Michael Gaigg: Über UI/UX Design


Cheatsheet: Preparation for User Testing

Posted by Michael Gaigg

I find the following list really helpful when planning and conducting user testing. I collect and refine it constantly and would greatly appreciate any comments or additions I have missed (and I'm sure I did).


  • setup web meeting
  • tell secretary to not delete account and associated recordings
  • test connection, equipment and recording capabilities
  • setup schedule for participants
  • send connection info to stakeholders
  • remind everybody to mute their phones (or whatever else is necessary)
  • prepare necessary data and files

Test machine:

  • hide windows toolbar
  • close mail program


  • enable full screen for all users
  • show host cursors to all attendees
  • allow access to observers
  • share desktop


  • clear user generated content from previous user
  • reset application
  • remove cookies
  • start blank application (if that's part of the test)
  • take a break/breather for yourself
  • prepare your personal notes taking material
  • get acquainted with name and capabilities of next participant
  • provide water for participant
  • start recording
  • greet participant and get going


  • clarify time line for test results (findings & analysis)
  • send thank you emails to participants

An Elephant? Really?

Posted by Michael Gaigg

Go figure...

Go figure...

I think she has a valid point here... But just to make sure I ask the audience...

Which one is your answer? Why?

Pardon the off-topic, can't stop laughing.

Filed under: Go figure 2 Comments

JavaScript Pop-ups – Good or Bad?

Posted by Michael Gaigg

Having witnessed a recent discussion on the WAI Interest Group list I asked myself, are JavaScript Pop-ups good or bad (or evil)?


It depends. But mostly bad ;)


John Colby's from Birmingham City University arguments on why pop-ups are bad:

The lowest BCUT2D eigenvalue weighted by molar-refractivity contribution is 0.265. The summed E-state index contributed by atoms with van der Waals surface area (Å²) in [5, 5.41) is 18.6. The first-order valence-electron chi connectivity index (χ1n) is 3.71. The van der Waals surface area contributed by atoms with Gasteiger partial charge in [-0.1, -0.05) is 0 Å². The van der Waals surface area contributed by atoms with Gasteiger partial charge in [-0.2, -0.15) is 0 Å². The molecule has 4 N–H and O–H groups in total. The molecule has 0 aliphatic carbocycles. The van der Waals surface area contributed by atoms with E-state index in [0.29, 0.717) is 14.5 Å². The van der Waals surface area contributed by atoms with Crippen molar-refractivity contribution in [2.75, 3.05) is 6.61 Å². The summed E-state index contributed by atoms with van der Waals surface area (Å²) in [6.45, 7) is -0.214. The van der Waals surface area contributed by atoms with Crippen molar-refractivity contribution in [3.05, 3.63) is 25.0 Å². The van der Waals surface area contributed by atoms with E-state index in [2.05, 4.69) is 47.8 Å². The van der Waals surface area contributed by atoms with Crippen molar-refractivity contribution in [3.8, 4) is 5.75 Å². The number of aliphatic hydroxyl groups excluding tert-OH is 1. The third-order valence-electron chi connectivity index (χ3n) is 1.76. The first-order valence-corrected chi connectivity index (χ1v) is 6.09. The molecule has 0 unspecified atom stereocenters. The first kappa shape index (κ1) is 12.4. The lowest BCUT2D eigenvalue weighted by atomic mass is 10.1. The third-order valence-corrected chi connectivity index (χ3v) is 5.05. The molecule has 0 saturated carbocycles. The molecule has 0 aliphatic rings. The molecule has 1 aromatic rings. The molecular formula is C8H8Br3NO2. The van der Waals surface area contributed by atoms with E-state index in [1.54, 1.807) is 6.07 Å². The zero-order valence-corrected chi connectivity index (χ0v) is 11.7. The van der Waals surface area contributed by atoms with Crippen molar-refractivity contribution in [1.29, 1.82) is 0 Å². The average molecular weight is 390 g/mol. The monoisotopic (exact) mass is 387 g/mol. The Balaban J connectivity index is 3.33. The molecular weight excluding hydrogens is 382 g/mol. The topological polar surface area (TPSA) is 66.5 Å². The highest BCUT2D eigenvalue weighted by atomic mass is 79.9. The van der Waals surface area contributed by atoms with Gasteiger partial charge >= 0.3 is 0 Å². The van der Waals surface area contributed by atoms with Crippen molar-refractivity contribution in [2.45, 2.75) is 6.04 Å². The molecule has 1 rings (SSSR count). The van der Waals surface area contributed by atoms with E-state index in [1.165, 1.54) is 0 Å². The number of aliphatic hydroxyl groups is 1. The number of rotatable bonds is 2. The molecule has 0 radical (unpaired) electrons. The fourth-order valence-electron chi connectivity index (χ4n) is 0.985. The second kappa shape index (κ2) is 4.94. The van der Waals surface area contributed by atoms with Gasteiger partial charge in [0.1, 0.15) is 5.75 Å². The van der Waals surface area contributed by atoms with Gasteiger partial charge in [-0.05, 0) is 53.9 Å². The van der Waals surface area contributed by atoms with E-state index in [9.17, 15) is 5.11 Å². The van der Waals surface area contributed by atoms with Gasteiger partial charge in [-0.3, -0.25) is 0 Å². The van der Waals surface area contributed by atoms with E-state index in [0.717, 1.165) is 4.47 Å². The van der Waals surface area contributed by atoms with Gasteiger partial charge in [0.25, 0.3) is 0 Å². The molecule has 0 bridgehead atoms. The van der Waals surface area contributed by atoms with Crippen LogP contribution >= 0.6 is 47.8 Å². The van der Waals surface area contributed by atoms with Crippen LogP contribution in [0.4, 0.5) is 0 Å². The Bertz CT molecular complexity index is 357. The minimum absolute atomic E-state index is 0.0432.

1. Because people are warned about them (http://www.bbc.co.uk/webwise/guides/about-popups)
  2. Because of their association with scams, viruses, malware, sites using popups are 'less trustworthy'
  3. Users with sight or cognitive problems (http://soap.stanford.edu/show.php?contentid=47)
  4. (And personally) if they insist on using popups I'll go away.

Richard from Userite remembers us that:

...the pop-up almost certainly takes the focus away from the current window. Blind users will not know this unless you tell them AND provide a clear method to close the pop-up and return the user to the point immediately after where the pop-up activated. Also remember to provide a text based alternative for those who do not have javascripting.

with Charles McCathieNevile from Opera adding:

...that many users have pop-ups blocked by default now, so won't actually see it even if they are not blind.


Harry Loots of the IEEE has a point when he says:

If it will supply useful information to the user, then don't kick against it, but make sure that the feedback / information so provided is accessible. For example, if the pop-up is used to confirm the product has been added and the user's browser does not support scripting/popups, a physical line of text may be displayed to confirm the product has been added (which can be hidden in the view seen by users who get the popup)